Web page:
Warren Buffett is widely considered to be one of the greatest investors of all time, but if you were to ask him who he thinks is the greatest investor, he probably would mention one man: his former teacher, Benjamin Graham. Graham was an investor and investing mentor who is generally considered the father of security analysis and value investing.
His ideas and methods on investing are well-documented in his books Security Analysis (1934) and The Intelligent Investor (1949), which are two of the most famous investing texts ever written. These texts are often considered requisite reading material for any investor, but they aren't easy reads.
In this article, we'll condense Graham's main investing principles and give you a head start on understanding his winning philosophy.
- Benjamin Graham is considered a legend in the investing field, having authored two key books on the subject, Security Analysis (1934), and The Intelligent Investor (1949).
- Graham refers to value investing as investing with a margin of safety, which is the amount he believes a stock is undervalued.
- Graham views market volatility as a given, but also as an opportunity to buy stocks at a discount and sell at a premium.
- Graham cautions his readers to understand what kind of investor they are (active versus passive) before they become involved with the market.
Principle #1: Always Invest with a Margin of Safety
Margin of safety is the principle of buying a security at a significant discount to its intrinsic value, which is thought to not only provide high-return opportunities but also to minimize the downside risk of an investment. In simple terms, Graham's goal was to buy assets worth $1 for 50 cents. He did this very, very well.
To Graham, business assets may have been valuable because of their stable earning power or simply because of their liquid cash value. For example, it wasn't uncommon for Graham to invest in stocks where the liquid assets on the balance sheet (net of all debt) were worth more than the total market capitalization of the company (also known as "net nets" to Graham followers). This means that Graham was effectively buying businesses for nothing. While he had a number of other strategies, this was the typical investment strategy for Graham.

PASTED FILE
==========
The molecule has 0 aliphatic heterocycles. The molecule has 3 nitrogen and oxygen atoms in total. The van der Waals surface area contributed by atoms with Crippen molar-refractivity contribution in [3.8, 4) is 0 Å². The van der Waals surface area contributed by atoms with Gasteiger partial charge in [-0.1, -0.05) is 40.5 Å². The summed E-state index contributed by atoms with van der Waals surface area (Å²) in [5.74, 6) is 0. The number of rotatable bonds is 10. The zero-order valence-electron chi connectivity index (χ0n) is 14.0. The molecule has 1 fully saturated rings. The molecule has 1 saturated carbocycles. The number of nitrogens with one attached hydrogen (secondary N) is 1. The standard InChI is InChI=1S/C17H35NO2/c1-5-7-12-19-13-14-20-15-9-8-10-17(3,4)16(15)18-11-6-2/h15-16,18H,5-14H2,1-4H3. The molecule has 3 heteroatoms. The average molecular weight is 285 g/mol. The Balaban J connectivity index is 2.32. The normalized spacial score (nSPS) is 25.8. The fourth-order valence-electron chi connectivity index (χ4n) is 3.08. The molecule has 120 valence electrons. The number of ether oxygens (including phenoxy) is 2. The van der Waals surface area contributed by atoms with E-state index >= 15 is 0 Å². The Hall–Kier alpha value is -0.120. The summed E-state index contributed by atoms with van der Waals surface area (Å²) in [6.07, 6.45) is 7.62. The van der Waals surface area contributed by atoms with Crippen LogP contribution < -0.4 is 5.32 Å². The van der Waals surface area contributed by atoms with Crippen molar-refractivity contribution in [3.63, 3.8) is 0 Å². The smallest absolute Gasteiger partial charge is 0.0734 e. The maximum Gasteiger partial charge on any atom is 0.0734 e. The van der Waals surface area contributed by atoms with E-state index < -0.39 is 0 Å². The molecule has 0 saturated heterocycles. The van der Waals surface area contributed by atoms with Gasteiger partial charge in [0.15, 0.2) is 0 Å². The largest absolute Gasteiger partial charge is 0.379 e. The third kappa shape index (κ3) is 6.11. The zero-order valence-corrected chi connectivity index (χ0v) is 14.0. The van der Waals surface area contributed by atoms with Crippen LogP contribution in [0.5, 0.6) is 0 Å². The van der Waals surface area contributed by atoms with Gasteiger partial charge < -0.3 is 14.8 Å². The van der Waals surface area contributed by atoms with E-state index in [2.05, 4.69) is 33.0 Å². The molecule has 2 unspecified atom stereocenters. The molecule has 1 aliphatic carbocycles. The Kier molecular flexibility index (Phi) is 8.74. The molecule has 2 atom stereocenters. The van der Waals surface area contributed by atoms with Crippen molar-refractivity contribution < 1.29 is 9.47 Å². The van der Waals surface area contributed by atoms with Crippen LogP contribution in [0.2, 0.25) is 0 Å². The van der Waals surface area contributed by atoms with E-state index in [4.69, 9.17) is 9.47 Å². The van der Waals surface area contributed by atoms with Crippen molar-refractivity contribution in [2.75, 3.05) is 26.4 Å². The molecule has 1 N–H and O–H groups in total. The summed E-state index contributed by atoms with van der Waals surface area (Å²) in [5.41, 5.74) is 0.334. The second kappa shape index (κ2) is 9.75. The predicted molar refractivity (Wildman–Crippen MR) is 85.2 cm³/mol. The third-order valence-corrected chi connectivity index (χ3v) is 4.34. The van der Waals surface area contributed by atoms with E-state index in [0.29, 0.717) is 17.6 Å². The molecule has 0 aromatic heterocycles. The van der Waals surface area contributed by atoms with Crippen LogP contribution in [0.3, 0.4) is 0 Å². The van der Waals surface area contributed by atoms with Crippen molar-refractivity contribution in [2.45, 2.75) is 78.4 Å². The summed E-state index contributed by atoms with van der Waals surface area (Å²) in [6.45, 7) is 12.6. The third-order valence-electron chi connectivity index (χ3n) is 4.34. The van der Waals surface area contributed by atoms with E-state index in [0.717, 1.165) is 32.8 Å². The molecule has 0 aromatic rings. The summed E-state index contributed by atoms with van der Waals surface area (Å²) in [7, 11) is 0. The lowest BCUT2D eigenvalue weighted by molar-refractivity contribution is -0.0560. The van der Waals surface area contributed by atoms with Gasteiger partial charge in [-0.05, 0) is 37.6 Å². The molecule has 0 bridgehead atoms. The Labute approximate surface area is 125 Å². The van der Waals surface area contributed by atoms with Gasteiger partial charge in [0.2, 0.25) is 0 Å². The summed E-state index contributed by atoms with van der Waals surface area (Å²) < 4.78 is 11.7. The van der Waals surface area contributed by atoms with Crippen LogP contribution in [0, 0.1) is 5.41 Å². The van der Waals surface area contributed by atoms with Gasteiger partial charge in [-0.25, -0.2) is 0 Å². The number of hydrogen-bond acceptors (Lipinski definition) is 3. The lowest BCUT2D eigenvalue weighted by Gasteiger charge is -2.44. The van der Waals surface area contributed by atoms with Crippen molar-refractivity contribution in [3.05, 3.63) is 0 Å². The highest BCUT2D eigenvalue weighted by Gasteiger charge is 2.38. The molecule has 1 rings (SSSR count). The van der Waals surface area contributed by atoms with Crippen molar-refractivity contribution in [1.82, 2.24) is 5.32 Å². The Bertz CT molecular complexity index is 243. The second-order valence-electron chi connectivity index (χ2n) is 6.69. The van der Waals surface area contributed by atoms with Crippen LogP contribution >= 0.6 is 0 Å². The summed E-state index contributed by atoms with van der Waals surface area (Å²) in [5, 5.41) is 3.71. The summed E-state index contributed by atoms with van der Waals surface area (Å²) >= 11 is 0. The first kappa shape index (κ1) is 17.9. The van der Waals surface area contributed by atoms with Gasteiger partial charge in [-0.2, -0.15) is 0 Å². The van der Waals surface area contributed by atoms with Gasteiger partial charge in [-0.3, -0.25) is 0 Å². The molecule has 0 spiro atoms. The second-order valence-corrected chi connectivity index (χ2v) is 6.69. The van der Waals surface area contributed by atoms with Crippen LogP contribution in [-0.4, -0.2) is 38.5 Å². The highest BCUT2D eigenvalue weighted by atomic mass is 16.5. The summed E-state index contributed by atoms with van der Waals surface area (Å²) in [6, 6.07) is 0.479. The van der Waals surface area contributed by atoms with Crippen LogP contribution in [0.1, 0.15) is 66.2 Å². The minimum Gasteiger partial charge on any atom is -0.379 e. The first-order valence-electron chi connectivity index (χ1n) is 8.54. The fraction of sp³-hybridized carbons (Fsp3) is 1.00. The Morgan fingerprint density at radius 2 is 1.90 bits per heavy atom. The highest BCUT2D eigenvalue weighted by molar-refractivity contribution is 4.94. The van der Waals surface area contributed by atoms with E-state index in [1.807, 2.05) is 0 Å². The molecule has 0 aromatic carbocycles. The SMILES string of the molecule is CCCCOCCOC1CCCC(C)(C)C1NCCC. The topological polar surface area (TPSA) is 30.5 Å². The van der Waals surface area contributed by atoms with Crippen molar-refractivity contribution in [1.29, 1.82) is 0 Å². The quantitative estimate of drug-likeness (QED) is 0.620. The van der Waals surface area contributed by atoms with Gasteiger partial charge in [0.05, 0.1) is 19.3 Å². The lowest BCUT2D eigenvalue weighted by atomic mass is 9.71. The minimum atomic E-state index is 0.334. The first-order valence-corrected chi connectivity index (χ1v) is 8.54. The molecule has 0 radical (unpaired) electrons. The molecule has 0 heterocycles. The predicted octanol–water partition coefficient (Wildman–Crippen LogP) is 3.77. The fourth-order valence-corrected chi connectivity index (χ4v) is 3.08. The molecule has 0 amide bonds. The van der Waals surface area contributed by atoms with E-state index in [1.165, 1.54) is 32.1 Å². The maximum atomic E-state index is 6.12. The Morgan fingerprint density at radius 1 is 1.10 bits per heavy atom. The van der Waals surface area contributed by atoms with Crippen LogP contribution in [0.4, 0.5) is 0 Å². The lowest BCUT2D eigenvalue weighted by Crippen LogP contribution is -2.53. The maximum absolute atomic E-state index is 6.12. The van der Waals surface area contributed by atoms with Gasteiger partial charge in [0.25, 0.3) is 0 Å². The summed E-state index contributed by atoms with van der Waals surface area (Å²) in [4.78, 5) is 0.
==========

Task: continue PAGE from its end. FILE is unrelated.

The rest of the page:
This concept is quite important for investors to note, as value investing can provide substantial profits once the market inevitably re-evaluates the stock and increases its price to fair value. It also provides protection on the downside if things don't work out as planned and the business falters. The safety net of buying an underlying business for much less than it is worth was central to Graham's success. When chosen carefully, Graham found that a further decline in these undervalued stocks occurred infrequently.
While many of Graham's students succeeded using their own strategies, they all shared the main idea of the "margin of safety."
Principle #2: Expect Volatility and Profit from It
Investing in stocks means dealing with volatility. Instead of running for the exits during times of market stress, the smart investor greets downturns as chances to find great investments. Graham illustrated this with the analogy of "Mr. Market," the imaginary business partner of each and every investor. Mr. Market offers investors a daily price quote at which he would either buy an investor out or sell his share of the business. Sometimes, he will be excited about the prospects for the business and quote a high price. Other times, he is depressed about the business's prospects and quotes a low price.
Because the stock market is rife with these same emotions, the lesson here is that you shouldn't let Mr. Market's views dictate your own emotions, or worse, lead you to make poorly thought out investment decisions. Instead, you should form your own estimates of the business's value based on a sound and rational examination of the facts.
Furthermore, you should only buy when the price offered makes sense and sell when the price becomes too high.
The market will fluctuate, sometimes wildly, but rather than fearing volatility, use it to your advantage to get bargains in the market or to sell off when your holdings become too overvalued.
Here are two strategies that Graham suggested to help mitigate the negative effects of market volatility:
1) Dollar-Cost Averaging
Dollar-cost averaging is achieved by buying equal dollar amounts of investments at regular intervals. It takes advantage of dips in the price and means that an investor doesn't have to be concerned about buying his or her entire position at the top of the market. Dollar-cost averaging is ideal for passive investors and alleviates them of the responsibility of choosing when and at what price to buy their positions.
2) Investing in Stocks and Bonds
Graham recommended distributing one's portfolio evenly between stocks and bonds as a way to preserve capital in market downturns while still achieving growth of capital through bond income. Remember, Graham's philosophy was first and foremost to preserve capital, and then to try to make it grow. He suggested having 25% to 75% of your investments in bonds and varying this based on market conditions. This strategy had the added advantage of keeping investors from boredom, which leads to the temptation to participate in unprofitable trading (i.e., speculating).